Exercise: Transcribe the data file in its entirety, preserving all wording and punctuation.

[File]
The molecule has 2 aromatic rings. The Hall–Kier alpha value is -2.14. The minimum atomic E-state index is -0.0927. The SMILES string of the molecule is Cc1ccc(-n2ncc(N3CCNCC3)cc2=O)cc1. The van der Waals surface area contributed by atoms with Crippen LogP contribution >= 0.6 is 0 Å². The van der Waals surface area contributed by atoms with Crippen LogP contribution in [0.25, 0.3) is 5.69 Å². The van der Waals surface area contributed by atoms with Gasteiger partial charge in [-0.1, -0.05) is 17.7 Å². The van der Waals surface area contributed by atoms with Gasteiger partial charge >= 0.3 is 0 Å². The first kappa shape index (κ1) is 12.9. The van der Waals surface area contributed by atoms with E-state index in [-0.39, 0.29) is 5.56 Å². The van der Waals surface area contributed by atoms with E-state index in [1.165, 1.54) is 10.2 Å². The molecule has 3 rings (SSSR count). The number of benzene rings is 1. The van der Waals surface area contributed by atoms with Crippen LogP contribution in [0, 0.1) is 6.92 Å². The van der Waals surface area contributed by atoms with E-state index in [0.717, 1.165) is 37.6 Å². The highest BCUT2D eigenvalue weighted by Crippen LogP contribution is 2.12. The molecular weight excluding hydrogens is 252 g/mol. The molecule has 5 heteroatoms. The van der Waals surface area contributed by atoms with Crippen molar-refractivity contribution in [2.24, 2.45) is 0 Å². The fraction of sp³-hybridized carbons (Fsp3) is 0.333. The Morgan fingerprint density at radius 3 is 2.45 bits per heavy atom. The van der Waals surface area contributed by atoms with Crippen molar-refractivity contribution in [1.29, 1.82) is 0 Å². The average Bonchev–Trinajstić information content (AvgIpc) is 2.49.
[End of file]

The molecule has 2 aromatic rings. The Hall–Kier alpha value is -2.14. The minimum atomic E-state index is -0.0927. The SMILES string of the molecule is Cc1ccc(-n2ncc(N3CCNCC3)cc2=O)cc1. The van der Waals surface area contributed by atoms with Crippen LogP contribution >= 0.6 is 0 Å². The van der Waals surface area contributed by atoms with Crippen LogP contribution in [0.25, 0.3) is 5.69 Å². The van der Waals surface area contributed by atoms with Gasteiger partial charge in [-0.1, -0.05) is 17.7 Å². The van der Waals surface area contributed by atoms with Gasteiger partial charge >= 0.3 is 0 Å². The first kappa shape index (κ1) is 12.9. The van der Waals surface area contributed by atoms with E-state index in [-0.39, 0.29) is 5.56 Å². The van der Waals surface area contributed by atoms with E-state index in [1.165, 1.54) is 10.2 Å². The molecule has 3 rings (SSSR count). The number of benzene rings is 1. The van der Waals surface area contributed by atoms with Crippen LogP contribution in [0, 0.1) is 6.92 Å². The van der Waals surface area contributed by atoms with E-state index in [0.717, 1.165) is 37.6 Å². The highest BCUT2D eigenvalue weighted by Crippen LogP contribution is 2.12. The molecular weight excluding hydrogens is 252 g/mol. The molecule has 5 heteroatoms. The van der Waals surface area contributed by atoms with Crippen molar-refractivity contribution in [2.24, 2.45) is 0 Å². The fraction of sp³-hybridized carbons (Fsp3) is 0.333. The Morgan fingerprint density at radius 3 is 2.45 bits per heavy atom. The van der Waals surface area contributed by atoms with Crippen molar-refractivity contribution in [1.29, 1.82) is 0 Å². The average Bonchev–Trinajstić information content (AvgIpc) is 2.49.